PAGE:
How employees use cloud services and mobile devices on their personal time is having a major impact on their companies' decisions to adopt cloud computing in the U.S., according to CDW's 2013 State of the Cloud Report.
In a survey of 1,242 of IT professionals, 73 percent of respondents said that personal cloud and mobile use by employees has "significantly influenced" cloud uptake by their organizations. It helps that employees are being more vocal about the matter.
Sixty-eight percent of those polled said their employee have been increasingly requesting cloud services over the past two years, says CDW.
But keeping employees happy is only part of the story. Switching to the cloud is helping businesses keep their budgets in line. "Estimates of current-year savings from cloud adoption increased from 10 percent of current IT budgets in 2011 to 13 percent in 2012," said CDW in a statement.
Trends like the consumerization of IT and the bring your own device (BYOD) movement are not only making iPads and Android tablets a familiar sight in business settings, they're transforming how businesses approach IT, according to Stephen Braat, general manager of cloud solutions at CDW.
"By aligning cloud services with critical applications and preferences of employees that use mobile devices, organizations can better capture business value that includes cost savings, increased efficiency, improved employee mobility, and an increased ability to create innovative new products and services," said Braat in a statement.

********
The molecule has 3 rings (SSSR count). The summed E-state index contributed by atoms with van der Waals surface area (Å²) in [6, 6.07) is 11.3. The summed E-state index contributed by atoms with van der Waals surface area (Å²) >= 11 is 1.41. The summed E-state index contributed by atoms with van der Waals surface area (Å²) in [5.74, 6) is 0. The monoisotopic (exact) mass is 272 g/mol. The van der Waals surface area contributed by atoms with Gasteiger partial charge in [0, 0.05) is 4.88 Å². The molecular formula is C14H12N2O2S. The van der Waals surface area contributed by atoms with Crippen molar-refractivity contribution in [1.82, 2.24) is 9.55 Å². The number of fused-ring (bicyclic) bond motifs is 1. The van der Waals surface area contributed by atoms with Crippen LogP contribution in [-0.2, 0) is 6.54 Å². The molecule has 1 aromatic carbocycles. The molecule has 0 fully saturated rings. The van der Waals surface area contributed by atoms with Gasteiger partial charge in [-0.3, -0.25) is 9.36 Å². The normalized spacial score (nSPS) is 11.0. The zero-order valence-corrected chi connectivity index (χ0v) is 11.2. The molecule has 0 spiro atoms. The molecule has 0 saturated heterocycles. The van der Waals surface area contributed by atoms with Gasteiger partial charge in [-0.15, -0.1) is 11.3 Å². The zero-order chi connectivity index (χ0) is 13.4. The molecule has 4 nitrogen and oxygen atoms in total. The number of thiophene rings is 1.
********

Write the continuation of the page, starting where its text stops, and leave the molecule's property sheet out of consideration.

If a company's executives and IT managers like a cloud service, there's a good chance that their fellow employees will soon be using it, too. Two-thirds of respondents said that the cloud services they use outside of their work lives "directly influences their cloud-related recommendations at work," said CDW.
Overall, cloud computing has established a firm foothold among businesses and adoption rates continue to grow at a brisk rate. Thirty-nine percent of organizations are currently employing cloud computing solutions. In 2011, 28 percent said that they entrusted the cloud from some of their IT needs.
Apart from security, IT managers are taking other factors into account while weighing their choices. Cloud service performance emerged as an important consideration for 32 percent of those surveyed, while 25 percent were mindful of integration issues.
Regardless, nothing seems to stop the cloud's momentum. "Although the continued migration to cloud computing has presented new challenges, the benefits continue to outweigh the risks," concluded Braat.
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